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Texas Keeps Misleading Voters

For the first time in 3 years, the estimated 600,000 Texans who do not have an ID accepted under the state’s strictest-in-the-nation photo ID law will be able to vote, but the state’s effort to spread the word has gotten off to a dismaying start.

  • Erin Kelley
October 13, 2016

This November, for the first time in three years, the estimated 600,000 registered Texas voters who do not have an ID accepted under the state’s strictest-in-the-nation photo ID law will not be forced to sit on the sidelines of democracy, thanks to a court-ordered alternative option at the polls.

And yet, the state’s effort to spread the word has gotten off to a dismaying start. The court has already had to chide Texas for giving voters inaccurate information about the alternate ID procedure, ordering it to reissue certain pieces of information and to give the law’s challengers previews of forthcoming education materials to ensure they comply with the court’s orders.

Unfortunately, Texas is not the only state to make the news recently for attempting to subvert a court order protecting voters. Citizens in Wisconsin, Kansas, and North Carolina have also had to return to court just to ensure their states comply with new rules to make voting more accessible.

With just 25 days remaining before the 2016 general election, time is running short to ensure voters in these states, and across the country, have the correct information.

Texas, for one, doesn’t seem to care. Instead of devoting more time and resources to accurate and sufficient voter education before the election, it worked on a petition (filed late last month) asking the U.S. Supreme Court to weigh in after Election Day. This is despite the fact that the strict photo ID law has been found to be illegally discriminatory by four courts over a span of five years.

This legal effort to defend a discriminatory law has already cost Texas taxpayers over $3.5 million. Meanwhile, officials have budgeted “slightly more than” $2.5 million for the statewide voter education campaign. That comes out to a mere 15 cents per eligible voter for education efforts that, as noted, leave a lot to be desired.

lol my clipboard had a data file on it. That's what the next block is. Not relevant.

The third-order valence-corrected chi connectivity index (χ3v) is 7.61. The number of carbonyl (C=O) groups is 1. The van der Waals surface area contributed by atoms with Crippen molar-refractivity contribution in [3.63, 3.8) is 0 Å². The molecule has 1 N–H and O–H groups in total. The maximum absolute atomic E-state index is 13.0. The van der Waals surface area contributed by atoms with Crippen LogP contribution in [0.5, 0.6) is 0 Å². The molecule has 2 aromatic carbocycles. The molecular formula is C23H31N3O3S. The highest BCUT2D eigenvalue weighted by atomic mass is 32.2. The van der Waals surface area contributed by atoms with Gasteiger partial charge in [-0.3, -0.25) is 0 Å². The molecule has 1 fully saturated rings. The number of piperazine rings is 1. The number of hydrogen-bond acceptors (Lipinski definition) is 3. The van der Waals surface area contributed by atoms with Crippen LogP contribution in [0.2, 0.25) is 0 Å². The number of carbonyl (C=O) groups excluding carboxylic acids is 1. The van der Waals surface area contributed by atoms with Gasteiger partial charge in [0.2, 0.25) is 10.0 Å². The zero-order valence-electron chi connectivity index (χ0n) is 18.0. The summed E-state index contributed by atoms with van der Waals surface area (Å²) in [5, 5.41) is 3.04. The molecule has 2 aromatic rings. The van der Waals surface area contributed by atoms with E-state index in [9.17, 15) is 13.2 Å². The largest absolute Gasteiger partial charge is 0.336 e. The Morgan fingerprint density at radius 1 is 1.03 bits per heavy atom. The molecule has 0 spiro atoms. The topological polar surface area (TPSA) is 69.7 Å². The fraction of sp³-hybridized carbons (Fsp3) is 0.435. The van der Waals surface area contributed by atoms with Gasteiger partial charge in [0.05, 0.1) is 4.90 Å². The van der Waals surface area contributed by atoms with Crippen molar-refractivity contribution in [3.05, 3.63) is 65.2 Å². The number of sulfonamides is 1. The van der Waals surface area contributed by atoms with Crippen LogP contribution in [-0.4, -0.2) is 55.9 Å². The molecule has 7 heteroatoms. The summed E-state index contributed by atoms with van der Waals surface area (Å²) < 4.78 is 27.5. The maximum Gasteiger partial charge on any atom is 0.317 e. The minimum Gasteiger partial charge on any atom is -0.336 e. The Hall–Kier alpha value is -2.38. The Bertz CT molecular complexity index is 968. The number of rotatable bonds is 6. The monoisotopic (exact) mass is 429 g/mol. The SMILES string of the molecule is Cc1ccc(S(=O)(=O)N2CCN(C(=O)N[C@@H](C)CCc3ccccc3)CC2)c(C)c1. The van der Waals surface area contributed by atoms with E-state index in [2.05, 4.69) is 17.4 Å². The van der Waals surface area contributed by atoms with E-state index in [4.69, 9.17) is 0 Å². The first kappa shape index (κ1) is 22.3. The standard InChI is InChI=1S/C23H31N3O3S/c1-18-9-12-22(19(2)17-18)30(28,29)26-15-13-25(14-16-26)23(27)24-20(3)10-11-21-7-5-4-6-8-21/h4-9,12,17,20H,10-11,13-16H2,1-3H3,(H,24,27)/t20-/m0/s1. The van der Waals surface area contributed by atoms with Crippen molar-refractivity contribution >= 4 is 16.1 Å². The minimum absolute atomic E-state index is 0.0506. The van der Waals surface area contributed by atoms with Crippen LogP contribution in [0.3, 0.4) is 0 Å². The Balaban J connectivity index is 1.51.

Things started off okay. In early August, Texas joined plaintiffs in proposing an alternative ID procedure to the court. But the materials the state began distributing shortly afterward did not accurately communicate which citizens could take advantage of it.

After state officials repeatedly ignored plaintiffs’ concerns about inaccuracies in this campaign, they found themselves back in court on September 19. The judge called the state’s education efforts “a mess” and issued another order. It directed Texas to correct inaccuracies and to provide plaintiffs an opportunity to preview other information that goes out, from training materials to advertisement scripts.

Notwithstanding this scrutiny, some Texas officials are doing their best to intimidate anyone considering using the alternative ID procedure.

During the September 19 hearing, the court also considered public statements by Texas Attorney General Ken Paxton and the county clerk of Texas’s largest county, Stan Stanart. Both officials have told the press they full intent to investigate and possibly prosecute those who use the alternative ID process.

When presented with these officials’ intimidating statements, the judge spoke out forcefully, saying: “I thought we’re trying to help people who don’t have these IDs, can’t reasonably obtain them, I thought we were trying to facilitate their voting. But no, that’s not what it sounds like where the interest is.”

The alternative option at the polls is a major victory for Texas voters who face difficulties in getting photo ID — but only to the extent they are informed and able to access it. Given the events of the last few months, it is clear that significant work, and vigilance, is still needed to ensure that eligible voters in Texas and around the country are not once again disenfranchised by the governments that are supposed to represent them.

(Photo: ThinkStock)